‘Paperless government’ on the way to the Knesset

Ministers approve bill for government to use more e-mail and less paper.

Letters (photo credit: REUTERS)
(photo credit: REUTERS)
The day on which the Start-Up Nation’s government stops using snail mail is nearer than ever, with the Ministerial Committee for Legislation approving a “paperless government” proposal from the opposition on Sunday.
The initiative from MK Mickey Levy (Yesh Atid) would forbid the government to send or accept documents via the mail to or from suppliers in Israel in relation to selling property or providing services. Rather, it must send a computer document.
Levy said that while serving as deputy finance minister in the last government, he saw massive piles of papers and file folders on desks in Tax Authority offices throughout the country, and the ministry invested NIS 40 million in computerizing the Tax Authority in order to move toward a paperless system.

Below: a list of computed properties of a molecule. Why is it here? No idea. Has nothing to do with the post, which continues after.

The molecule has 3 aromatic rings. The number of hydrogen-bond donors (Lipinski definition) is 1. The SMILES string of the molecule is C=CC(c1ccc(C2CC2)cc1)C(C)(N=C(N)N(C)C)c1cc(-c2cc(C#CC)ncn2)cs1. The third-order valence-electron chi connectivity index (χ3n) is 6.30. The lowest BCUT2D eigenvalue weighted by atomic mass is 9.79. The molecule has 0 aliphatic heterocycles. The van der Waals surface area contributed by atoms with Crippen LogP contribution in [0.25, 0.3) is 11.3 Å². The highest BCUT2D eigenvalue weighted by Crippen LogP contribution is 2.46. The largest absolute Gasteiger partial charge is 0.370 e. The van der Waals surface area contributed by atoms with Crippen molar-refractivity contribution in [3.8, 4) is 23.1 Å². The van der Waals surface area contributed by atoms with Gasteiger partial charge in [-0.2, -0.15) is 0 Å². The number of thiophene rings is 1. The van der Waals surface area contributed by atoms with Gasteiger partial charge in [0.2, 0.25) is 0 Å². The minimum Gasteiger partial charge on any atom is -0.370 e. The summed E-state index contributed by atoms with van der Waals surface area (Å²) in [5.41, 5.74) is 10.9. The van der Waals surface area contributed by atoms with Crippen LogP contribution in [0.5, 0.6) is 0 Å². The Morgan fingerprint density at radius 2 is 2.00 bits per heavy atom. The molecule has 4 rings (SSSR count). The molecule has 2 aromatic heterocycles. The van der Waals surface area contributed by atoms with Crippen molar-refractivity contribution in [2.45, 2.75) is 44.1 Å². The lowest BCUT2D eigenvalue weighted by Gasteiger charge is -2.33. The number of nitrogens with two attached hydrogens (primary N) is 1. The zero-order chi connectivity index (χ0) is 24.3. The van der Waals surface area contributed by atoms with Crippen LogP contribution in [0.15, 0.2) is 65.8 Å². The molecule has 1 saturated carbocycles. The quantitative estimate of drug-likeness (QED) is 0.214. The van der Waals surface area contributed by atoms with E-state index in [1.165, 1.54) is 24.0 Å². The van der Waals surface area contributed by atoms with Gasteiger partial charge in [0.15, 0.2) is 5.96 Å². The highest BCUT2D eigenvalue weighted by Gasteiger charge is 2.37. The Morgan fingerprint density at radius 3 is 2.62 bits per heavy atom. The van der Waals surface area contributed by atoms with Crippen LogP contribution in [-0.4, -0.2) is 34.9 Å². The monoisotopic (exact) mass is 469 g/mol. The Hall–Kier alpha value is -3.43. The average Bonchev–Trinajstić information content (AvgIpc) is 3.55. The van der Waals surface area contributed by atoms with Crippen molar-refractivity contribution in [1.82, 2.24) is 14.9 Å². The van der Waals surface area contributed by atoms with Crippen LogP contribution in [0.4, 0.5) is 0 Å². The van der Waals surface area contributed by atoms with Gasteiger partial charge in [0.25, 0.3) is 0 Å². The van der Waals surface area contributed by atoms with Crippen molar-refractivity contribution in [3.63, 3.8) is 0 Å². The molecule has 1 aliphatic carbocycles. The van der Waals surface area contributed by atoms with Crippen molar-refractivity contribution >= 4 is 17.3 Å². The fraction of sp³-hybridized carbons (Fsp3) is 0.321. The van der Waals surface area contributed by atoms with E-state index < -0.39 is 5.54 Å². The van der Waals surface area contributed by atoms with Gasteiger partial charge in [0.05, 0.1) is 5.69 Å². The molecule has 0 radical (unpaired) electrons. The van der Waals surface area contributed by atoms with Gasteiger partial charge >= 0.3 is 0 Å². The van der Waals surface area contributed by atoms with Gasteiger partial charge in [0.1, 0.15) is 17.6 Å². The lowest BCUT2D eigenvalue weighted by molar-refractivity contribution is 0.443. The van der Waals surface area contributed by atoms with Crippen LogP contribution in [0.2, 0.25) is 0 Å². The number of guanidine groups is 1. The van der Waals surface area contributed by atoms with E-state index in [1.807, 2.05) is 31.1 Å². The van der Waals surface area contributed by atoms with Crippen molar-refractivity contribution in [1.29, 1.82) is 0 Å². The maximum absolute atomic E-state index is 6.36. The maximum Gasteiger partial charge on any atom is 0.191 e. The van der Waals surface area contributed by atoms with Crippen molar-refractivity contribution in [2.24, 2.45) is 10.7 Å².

The MK said the bill will prevent unnecessary harm to the environment and cut unnecessary bureaucracy.
“The time has come for all government offices to move to the 21st century and do what has been done in the Western world for many years,” Levy said. “The requirement to communicate via email makes bureaucrats’ work more efficient and prevents unnecessary delays in dealings with suppliers.”
He expressed optimism that the legislation will encourage government offices to take further actions toward using less paper.
“We are taking an additional, significant step toward making the vision of a paperless government come true,” Levy said.